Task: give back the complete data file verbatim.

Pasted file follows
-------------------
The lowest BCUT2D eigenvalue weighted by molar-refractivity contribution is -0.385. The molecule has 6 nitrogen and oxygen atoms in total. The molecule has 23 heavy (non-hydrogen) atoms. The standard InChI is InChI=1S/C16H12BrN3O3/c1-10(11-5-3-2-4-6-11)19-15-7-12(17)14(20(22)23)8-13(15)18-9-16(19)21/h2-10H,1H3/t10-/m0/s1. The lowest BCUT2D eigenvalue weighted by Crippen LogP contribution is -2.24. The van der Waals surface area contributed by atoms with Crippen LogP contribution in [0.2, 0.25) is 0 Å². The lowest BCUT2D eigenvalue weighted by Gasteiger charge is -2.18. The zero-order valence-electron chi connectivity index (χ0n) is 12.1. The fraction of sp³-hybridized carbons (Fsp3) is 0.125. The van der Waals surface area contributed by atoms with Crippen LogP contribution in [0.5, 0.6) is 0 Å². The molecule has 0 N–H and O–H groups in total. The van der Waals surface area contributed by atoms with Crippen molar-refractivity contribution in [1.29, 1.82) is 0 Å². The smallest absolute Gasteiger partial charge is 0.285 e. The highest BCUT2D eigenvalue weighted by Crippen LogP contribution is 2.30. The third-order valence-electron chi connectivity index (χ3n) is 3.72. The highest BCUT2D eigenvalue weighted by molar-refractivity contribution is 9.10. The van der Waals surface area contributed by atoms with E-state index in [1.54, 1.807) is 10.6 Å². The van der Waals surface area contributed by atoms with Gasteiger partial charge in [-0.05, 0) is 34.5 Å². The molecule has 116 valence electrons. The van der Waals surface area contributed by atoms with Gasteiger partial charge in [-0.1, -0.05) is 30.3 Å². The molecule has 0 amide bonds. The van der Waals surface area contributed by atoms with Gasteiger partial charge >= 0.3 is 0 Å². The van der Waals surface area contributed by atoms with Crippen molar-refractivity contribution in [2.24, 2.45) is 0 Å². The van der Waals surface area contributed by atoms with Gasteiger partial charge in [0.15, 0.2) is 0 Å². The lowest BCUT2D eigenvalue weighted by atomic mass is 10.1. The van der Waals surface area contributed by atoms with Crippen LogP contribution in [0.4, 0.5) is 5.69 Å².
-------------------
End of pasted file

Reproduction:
The lowest BCUT2D eigenvalue weighted by molar-refractivity contribution is -0.385. The molecule has 6 nitrogen and oxygen atoms in total. The molecule has 23 heavy (non-hydrogen) atoms. The standard InChI is InChI=1S/C16H12BrN3O3/c1-10(11-5-3-2-4-6-11)19-15-7-12(17)14(20(22)23)8-13(15)18-9-16(19)21/h2-10H,1H3/t10-/m0/s1. The lowest BCUT2D eigenvalue weighted by Crippen LogP contribution is -2.24. The van der Waals surface area contributed by atoms with Crippen LogP contribution in [0.2, 0.25) is 0 Å². The lowest BCUT2D eigenvalue weighted by Gasteiger charge is -2.18. The zero-order valence-electron chi connectivity index (χ0n) is 12.1. The fraction of sp³-hybridized carbons (Fsp3) is 0.125. The van der Waals surface area contributed by atoms with Crippen LogP contribution in [0.5, 0.6) is 0 Å². The molecule has 0 N–H and O–H groups in total. The van der Waals surface area contributed by atoms with Crippen molar-refractivity contribution in [1.29, 1.82) is 0 Å². The smallest absolute Gasteiger partial charge is 0.285 e. The highest BCUT2D eigenvalue weighted by Crippen LogP contribution is 2.30. The third-order valence-electron chi connectivity index (χ3n) is 3.72. The highest BCUT2D eigenvalue weighted by molar-refractivity contribution is 9.10. The van der Waals surface area contributed by atoms with E-state index in [1.54, 1.807) is 10.6 Å². The van der Waals surface area contributed by atoms with Gasteiger partial charge in [-0.05, 0) is 34.5 Å². The molecule has 116 valence electrons. The van der Waals surface area contributed by atoms with Gasteiger partial charge in [-0.1, -0.05) is 30.3 Å². The molecule has 0 amide bonds. The van der Waals surface area contributed by atoms with Gasteiger partial charge >= 0.3 is 0 Å². The van der Waals surface area contributed by atoms with Crippen molar-refractivity contribution in [2.24, 2.45) is 0 Å². The van der Waals surface area contributed by atoms with Gasteiger partial charge in [0.15, 0.2) is 0 Å². The lowest BCUT2D eigenvalue weighted by atomic mass is 10.1. The van der Waals surface area contributed by atoms with Crippen LogP contribution in [0.4, 0.5) is 5.69 Å².